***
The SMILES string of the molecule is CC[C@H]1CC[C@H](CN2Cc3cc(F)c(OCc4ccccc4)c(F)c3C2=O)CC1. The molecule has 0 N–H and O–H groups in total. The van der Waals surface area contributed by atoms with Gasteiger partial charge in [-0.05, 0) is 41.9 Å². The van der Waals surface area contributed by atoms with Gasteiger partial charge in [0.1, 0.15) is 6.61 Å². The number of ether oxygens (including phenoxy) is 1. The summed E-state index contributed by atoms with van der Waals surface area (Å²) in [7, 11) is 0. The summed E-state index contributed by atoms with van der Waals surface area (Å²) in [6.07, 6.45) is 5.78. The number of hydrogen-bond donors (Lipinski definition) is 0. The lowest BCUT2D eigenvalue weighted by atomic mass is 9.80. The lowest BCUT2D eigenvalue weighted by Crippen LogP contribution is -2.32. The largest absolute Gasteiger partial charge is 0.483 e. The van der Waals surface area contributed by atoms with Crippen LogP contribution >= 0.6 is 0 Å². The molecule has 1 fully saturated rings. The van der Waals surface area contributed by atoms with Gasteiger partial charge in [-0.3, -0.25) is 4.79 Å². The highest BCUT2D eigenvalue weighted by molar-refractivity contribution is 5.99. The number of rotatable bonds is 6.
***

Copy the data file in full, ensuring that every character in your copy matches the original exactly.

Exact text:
The SMILES string of the molecule is CC[C@H]1CC[C@H](CN2Cc3cc(F)c(OCc4ccccc4)c(F)c3C2=O)CC1. The molecule has 0 N–H and O–H groups in total. The van der Waals surface area contributed by atoms with Gasteiger partial charge in [-0.05, 0) is 41.9 Å². The van der Waals surface area contributed by atoms with Gasteiger partial charge in [0.1, 0.15) is 6.61 Å². The number of ether oxygens (including phenoxy) is 1. The summed E-state index contributed by atoms with van der Waals surface area (Å²) in [7, 11) is 0. The summed E-state index contributed by atoms with van der Waals surface area (Å²) in [6.07, 6.45) is 5.78. The number of hydrogen-bond donors (Lipinski definition) is 0. The lowest BCUT2D eigenvalue weighted by atomic mass is 9.80. The lowest BCUT2D eigenvalue weighted by Crippen LogP contribution is -2.32. The largest absolute Gasteiger partial charge is 0.483 e. The van der Waals surface area contributed by atoms with Crippen LogP contribution >= 0.6 is 0 Å². The molecule has 1 fully saturated rings. The van der Waals surface area contributed by atoms with Gasteiger partial charge in [-0.3, -0.25) is 4.79 Å². The highest BCUT2D eigenvalue weighted by molar-refractivity contribution is 5.99. The number of rotatable bonds is 6.